I simulated drive failure by pulling one of the drives while I was copying a portion of my music library to the device. The file copy continued without a problem. Later, I re-inserted the drive and it was immediately recognized as a new drive and the mirroring process started without any intervention.
I was pleased that I also received an email, shown in Figure 16, which notified me of the drive failure.
Figure 16: Email notification of RAID failure
You can track the mirroring process in the system preferences menu, shown in Figure 17. No data was lost during the drive failure or the re-mirroring.
Figure 17: RAID recovery status
Testing and analysis by Tim Higgins
The Stora was tested with our standard test process. I used the latest 1.1.1:126.96.36.199:188.8.131.52.5 firmware and ran iozone and Vista file copy tests with a Gigabit LAN connection in the default single drive and RAID 1 dual drive configurations.
Write and read performance with a Gigabit LAN connection for both single drive and RAID 1 are shown in the plot below (Figure 18) Average single-drive write performance using a Gigabit Ethernet connection averaged 20.6 MB/s for file sizes between 32 MB and 4 GB, with cached behavior not included in the average calculation.
Figure 18: Stora Performance Benchmark summary
Average read performance was noticeably higher, measuring 32.7 MB/s with the same conditions. This puts the Stora in the same performance ballpark as Seagate’s BlackArmor NAS 220 and Western Digital’s My Book World Edition II (white bar).
In comparison to Cisco’s Linksys Media Hub, Stora is about the same for single drive and RAID 1 writes, but about twice as fast for reads. (~30 MB/s vs. 15 MB/s for larger file sizes).
Stora file copy performance using a Vista SP1 client under the same conditions tracked the iozone-based results pretty well with write at 23.0 MB/s, and read at 39.3 MB/s. This is about 2X the performance of the Cisco / Linksys Media Hub.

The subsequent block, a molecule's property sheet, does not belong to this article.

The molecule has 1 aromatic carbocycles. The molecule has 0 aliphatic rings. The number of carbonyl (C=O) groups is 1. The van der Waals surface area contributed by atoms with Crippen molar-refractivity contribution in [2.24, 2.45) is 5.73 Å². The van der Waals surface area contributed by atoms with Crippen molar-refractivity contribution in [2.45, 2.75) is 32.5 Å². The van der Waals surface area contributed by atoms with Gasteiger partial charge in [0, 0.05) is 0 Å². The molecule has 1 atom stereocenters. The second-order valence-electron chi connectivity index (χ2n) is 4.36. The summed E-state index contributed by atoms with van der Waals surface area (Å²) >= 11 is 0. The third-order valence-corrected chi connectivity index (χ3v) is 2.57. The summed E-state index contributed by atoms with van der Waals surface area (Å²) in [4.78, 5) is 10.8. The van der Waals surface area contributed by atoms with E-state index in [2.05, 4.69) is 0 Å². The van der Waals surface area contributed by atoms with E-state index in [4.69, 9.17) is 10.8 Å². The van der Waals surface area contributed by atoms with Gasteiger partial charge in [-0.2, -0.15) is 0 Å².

In general, I like the NETGEAR Stora. It accomplishes its mission as an easy-to-use, consumer-oriented NAS. The underlying HipServ software is fairly institutive, though a few features caused me to check out the user guide. An obvious improvement would be to include context-sensitive help in the browser-based user interface.
The Stora does a good job of the things I consider important—backing up my data and providing fault tolerance. I like the desktop mirror for its simplicity, and with a Terabyte of storage, I might consider using the Stora for my Time Machine backups. In multiple tests of a drive failure, the Stora kept running on a single drive, and the subsequent re-mirroring process on the replaced drive worked by just re-inserting a “good” drive.
I’m not a huge fan of browser-based media players, however. There are just too many media incompatibilities because of missing plug-ins or codecs. But you can’t pin that problem on the Stora; other media servers I’ve reviewed that use flash-based browsers had the same issues. I personally prefer just to map a drive (or mount a volume on the Mac) and use a native multimedia client like iTunes or Windows Media Player. Either of these clients is far more robust that what you’ll find in a flash-based browser.
Update 01/19/2009: Premium features clarified
It’s important to note a number of the Stora features are available only via an optional $19.95 annual subscription. Without a subscription, the Stora is limited to 3 user accounts, but you get full remote access.
and standard FTP access. Remotely, you’re limited to viewing shared albums. With the premium subscription, you get the following:
- Push photos to Flickr
- Online slideshows via Cooliris
- Sharing content via RSS feeds
- Unlimited user accounts
- Secure FTP
- Enhanced remote access for iPhone, Blackberry and Windows Mobile Phones
You can activate a 30 day trial through the admin preferences to see if you really want to spend the additional $20. I wish that NETGEAR had just included the premium features in the purchase price, or at least not limit the number of users. After spending $200 or so on the product, that kind of nickel-and-diming reminds me of the airlines with their baggage charges and in-flight snack sales.
But even with the subscription, if you’re looking for an easy to use, affordable NAS with decent performance, the Stora is worth a look.